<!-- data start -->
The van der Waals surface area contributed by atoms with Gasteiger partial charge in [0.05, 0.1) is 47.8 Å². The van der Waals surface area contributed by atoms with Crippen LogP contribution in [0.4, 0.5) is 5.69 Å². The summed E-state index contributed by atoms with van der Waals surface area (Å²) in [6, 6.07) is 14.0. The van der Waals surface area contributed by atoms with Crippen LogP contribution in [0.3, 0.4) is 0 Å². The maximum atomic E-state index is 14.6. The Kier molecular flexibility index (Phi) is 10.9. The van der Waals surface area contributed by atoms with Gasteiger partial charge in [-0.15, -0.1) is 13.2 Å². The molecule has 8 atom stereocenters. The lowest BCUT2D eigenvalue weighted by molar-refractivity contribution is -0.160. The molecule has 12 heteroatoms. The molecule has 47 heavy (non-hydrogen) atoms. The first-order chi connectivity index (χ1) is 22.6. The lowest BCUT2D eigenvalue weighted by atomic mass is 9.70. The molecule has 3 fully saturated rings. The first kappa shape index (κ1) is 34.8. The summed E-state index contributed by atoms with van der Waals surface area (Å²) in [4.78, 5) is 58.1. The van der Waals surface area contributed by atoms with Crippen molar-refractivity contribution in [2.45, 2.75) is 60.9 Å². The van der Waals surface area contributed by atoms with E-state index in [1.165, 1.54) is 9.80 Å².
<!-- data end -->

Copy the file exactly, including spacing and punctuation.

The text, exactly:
The van der Waals surface area contributed by atoms with Gasteiger partial charge in [0.05, 0.1) is 47.8 Å². The van der Waals surface area contributed by atoms with Crippen LogP contribution in [0.4, 0.5) is 5.69 Å². The summed E-state index contributed by atoms with van der Waals surface area (Å²) in [6, 6.07) is 14.0. The van der Waals surface area contributed by atoms with Crippen LogP contribution in [0.3, 0.4) is 0 Å². The maximum atomic E-state index is 14.6. The Kier molecular flexibility index (Phi) is 10.9. The van der Waals surface area contributed by atoms with Gasteiger partial charge in [-0.15, -0.1) is 13.2 Å². The molecule has 8 atom stereocenters. The lowest BCUT2D eigenvalue weighted by molar-refractivity contribution is -0.160. The molecule has 12 heteroatoms. The molecule has 47 heavy (non-hydrogen) atoms. The first-order chi connectivity index (χ1) is 22.6. The lowest BCUT2D eigenvalue weighted by atomic mass is 9.70. The molecule has 3 fully saturated rings. The first kappa shape index (κ1) is 34.8. The summed E-state index contributed by atoms with van der Waals surface area (Å²) in [4.78, 5) is 58.1. The van der Waals surface area contributed by atoms with Crippen molar-refractivity contribution in [2.45, 2.75) is 60.9 Å². The van der Waals surface area contributed by atoms with E-state index in [1.165, 1.54) is 9.80 Å².